According to the “weed whisperer”, he harvests over 300 edible plants between the Okanagan and Revelstoke.  It is now our goal to learn more about the flora and fawna in the area to discover just how much we can reduce our grocery bill by heading into the bush.  I’ve also put in a call to the BC Parks Authority to learn any rules they may have about foraging in BC provincial parks.  I’m not sure if those rules even exist as this weed forager was found foraging at the base of Knox Mountain recently.  I can find them for Manitoba, Saskatchewan, Ontario and Alberta however.  So hoping to hear if there are any rules for BC provincial parks. We’ll see where this story takes us.

EDIT:  Bella’s rain rot spots are responding quickly!  This blog article was actually written 7 days ago, but not posted till today (July 18th).  Those saddle bags have reached the design, draw and cut out stage with one pinned together already and my daughter is now nibbling on weeds at work rather than going through the granola bars!  Saving money on groceries already and we’re not even into this whole-hog yet!

Change, Affordability, and our Perceptions of “Normal”

Sometimes we have to adjust our perception of “normal” before any true, lasting change can be engaged in or even considered.  Sometimes, “the way we’ve always done it” is no longer the best or most expediant way to do it anymore.  Life has a way of throwing things at us that require change to adequately deal with.  Change is a difficult word for up to a solid third of modern society.  It is a threat for some.  A difficulty for others. Some types of change require time, effort, and/or money to accomplish and those requirements are not always available the moment change barges in.

Change arrives for various reasons:  Someone dies and family or work life must be changed to accommodate the gap left behind.  Health fails and change must take place to function in a manner conducive to healing or simply moving forward in a new way of life.  Locations change because of going to school or accepting a new job and change must take place to accommodate the move.  Prices rise and fall, forcing changes in how available earnings are spent.  These are just a few of the circumstances that tend to force change in a person’s life, whether or not that change is wanted or unwanted.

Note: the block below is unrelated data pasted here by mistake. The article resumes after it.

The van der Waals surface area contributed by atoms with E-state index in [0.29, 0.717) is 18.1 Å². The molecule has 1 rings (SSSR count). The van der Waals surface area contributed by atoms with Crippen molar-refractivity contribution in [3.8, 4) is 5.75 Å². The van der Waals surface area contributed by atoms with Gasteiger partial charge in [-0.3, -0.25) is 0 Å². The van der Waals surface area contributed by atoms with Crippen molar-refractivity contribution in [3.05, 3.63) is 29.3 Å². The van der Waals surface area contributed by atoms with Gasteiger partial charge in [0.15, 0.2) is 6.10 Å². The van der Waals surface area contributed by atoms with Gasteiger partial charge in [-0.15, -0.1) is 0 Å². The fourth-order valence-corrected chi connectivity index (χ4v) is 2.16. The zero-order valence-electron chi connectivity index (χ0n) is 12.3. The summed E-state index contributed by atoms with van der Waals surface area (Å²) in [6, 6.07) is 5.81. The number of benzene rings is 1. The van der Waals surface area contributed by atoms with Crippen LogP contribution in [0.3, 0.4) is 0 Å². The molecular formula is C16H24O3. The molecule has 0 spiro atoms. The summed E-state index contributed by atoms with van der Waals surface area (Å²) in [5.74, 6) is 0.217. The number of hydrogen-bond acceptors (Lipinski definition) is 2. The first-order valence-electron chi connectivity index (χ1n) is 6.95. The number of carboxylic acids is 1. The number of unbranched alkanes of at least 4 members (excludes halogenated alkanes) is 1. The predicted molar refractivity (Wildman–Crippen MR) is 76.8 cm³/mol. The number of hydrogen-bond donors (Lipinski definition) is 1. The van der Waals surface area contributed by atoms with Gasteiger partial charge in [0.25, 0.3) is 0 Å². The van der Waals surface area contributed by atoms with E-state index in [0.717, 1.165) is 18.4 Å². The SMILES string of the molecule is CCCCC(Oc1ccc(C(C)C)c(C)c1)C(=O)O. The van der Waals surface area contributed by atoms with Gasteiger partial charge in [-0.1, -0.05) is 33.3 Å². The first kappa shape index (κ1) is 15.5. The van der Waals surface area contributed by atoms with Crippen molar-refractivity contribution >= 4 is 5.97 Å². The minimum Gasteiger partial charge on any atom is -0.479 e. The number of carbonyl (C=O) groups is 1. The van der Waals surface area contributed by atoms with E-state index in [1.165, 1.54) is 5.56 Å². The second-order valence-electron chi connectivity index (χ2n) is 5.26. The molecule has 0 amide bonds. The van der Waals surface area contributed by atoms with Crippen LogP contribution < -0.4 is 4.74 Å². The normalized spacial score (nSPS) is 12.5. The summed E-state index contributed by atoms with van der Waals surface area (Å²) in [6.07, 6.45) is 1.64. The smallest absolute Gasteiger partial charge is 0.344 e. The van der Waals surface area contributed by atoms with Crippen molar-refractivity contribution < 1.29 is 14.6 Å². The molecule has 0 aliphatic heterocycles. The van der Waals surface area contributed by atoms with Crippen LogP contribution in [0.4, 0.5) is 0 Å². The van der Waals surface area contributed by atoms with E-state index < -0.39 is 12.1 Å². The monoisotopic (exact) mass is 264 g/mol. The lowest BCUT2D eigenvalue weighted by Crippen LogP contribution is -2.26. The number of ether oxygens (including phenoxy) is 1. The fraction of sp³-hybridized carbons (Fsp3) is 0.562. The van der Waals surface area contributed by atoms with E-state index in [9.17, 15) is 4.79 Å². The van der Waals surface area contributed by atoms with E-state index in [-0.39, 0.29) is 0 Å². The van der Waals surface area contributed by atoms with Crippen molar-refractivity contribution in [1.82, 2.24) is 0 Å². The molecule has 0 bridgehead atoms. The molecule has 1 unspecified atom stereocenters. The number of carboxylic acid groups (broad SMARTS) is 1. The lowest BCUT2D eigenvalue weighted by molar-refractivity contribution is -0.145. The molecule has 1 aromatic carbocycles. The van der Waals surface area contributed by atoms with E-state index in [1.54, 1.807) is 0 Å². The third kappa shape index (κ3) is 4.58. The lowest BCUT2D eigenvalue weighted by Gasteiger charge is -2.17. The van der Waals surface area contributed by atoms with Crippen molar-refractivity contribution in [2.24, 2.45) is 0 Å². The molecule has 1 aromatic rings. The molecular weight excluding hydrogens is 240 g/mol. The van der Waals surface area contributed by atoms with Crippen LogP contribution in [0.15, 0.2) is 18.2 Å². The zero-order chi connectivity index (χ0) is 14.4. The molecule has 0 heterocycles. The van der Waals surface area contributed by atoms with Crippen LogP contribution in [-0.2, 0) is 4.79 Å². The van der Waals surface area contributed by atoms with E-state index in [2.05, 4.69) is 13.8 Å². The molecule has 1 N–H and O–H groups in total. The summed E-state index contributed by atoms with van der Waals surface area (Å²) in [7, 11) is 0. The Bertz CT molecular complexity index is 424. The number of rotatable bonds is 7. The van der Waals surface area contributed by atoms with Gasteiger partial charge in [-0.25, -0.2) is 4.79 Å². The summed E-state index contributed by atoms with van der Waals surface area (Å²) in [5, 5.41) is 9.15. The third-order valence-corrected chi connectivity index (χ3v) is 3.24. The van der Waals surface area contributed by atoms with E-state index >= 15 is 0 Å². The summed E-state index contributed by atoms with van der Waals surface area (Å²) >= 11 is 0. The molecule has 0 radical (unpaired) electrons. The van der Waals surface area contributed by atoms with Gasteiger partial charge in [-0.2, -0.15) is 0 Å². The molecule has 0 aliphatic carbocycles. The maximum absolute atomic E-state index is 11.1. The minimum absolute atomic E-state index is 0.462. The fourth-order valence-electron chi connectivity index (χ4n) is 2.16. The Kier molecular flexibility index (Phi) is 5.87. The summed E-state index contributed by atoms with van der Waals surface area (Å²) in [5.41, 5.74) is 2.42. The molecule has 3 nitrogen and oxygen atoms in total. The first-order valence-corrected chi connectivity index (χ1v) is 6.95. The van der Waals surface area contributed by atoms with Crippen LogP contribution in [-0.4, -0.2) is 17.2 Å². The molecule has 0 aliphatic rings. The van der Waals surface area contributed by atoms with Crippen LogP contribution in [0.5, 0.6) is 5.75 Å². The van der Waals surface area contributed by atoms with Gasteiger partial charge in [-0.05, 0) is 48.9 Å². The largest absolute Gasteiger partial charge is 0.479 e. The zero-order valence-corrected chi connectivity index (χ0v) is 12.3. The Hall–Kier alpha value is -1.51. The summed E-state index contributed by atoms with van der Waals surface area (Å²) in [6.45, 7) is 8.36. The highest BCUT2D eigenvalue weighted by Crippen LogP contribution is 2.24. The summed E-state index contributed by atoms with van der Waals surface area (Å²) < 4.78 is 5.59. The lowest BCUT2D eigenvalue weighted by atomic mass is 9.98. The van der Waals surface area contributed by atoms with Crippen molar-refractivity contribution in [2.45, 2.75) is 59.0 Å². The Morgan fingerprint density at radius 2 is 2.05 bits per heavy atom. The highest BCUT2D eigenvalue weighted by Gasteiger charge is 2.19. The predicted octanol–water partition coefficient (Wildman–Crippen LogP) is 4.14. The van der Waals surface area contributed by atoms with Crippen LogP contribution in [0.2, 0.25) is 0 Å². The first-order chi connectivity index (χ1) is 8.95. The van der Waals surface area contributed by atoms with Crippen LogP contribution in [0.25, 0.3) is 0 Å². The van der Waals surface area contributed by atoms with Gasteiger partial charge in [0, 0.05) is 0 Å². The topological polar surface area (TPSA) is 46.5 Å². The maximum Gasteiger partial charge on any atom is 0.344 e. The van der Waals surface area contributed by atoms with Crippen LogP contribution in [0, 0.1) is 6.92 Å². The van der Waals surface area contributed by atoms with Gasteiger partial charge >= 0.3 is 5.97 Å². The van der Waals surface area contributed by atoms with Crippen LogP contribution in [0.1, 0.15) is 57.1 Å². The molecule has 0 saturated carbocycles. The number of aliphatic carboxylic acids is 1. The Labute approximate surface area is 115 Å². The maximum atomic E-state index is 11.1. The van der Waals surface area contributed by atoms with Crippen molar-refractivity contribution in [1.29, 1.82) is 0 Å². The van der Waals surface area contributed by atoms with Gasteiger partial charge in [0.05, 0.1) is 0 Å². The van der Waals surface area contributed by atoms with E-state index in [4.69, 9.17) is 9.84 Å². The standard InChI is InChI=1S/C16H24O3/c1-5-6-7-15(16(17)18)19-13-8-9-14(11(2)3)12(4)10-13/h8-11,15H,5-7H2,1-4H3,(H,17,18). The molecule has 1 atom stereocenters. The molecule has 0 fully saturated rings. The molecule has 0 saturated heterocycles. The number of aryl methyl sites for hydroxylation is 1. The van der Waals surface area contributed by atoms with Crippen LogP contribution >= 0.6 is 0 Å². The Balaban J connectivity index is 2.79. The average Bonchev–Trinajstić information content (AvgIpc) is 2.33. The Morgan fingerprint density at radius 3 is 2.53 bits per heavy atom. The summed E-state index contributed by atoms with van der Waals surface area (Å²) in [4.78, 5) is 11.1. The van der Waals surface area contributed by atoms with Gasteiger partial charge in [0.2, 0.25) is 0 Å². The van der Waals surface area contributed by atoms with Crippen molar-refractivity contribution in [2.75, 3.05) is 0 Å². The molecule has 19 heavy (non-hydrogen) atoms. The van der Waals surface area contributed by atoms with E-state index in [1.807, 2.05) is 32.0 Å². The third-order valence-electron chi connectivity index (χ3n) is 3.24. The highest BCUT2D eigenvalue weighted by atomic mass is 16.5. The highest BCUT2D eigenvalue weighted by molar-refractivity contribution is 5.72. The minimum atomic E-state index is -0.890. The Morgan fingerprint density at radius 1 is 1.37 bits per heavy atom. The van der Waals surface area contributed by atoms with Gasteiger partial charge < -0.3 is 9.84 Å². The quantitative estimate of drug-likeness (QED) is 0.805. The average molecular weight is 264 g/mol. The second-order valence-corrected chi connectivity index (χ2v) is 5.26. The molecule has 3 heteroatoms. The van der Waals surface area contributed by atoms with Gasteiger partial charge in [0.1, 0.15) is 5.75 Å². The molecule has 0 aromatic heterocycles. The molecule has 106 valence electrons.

Over the days spanning the Canada Day long weekend, I’ve found myself reading various local news articles, thoughts and comments that reveal even more starkly, the issues that change can force upon unwitting or unwilling recipients.

The first article was about people living in a mobile home park in town, who have been or will soon be forced to move out due to inspectors ruling that various homes in the park are no longer livable due to mould and mildew having been found.  The park owner has been told these homes are not reparable and must be torn down.  For these poor home renters, health and finances are not on their side because of the rise in rental pricing elsewhere around town.  They can’t stay because of health reasons, yet their finances are not high enough to manage the change to a more expensive place to live.  Regardless of their financial situation, health demands irrevocable change to hopefully better circumstances.

Hours after coming across that article, I came across a photo someone took of a list of foods someone else had made for themselves to avoid.  The comments attached to this photo revealed a battle for change that many nutritionists, dieticians, health food gurus, and others have been trying to win via educating the public for possibly going 2 decades now!  The perception of a normal grocery list screamed quite loud as I saw junk food, sugary foods, and items I’d only consider the occasional splurge on being touted as impossible to give up.  The challenge posted with this photo was asking the public if they could go without these items for 30 days.  I sat mildly shocked as I realized I go without those things for months at a time, generally only engaging in them on special occasions such as Christmas, birthdays, and national holidays such as what we just celebrated this weekend.

This photo was followed a day or so later by yet another article where a local news source was contacted by desperate parents complaining about how expensive it is to live in this town!  This bolsters another article I read earlier in the past week, where Kelowna was ranked the 11th most expensive place to live, and on a per capita basis with regional incomes taken into account, one of the most expensive in terms of rental properties for families.  Both complainers of the recent article had families, but neither could find homes that would accept their kids, in their price range.  This is a research reality on the ground in this town ever since I began looking into it myself back in and 2005.  Rents have increased dramatically over the past 11 years, once again creating the situation where change is being forced on people who don’t have the funds to deal with it.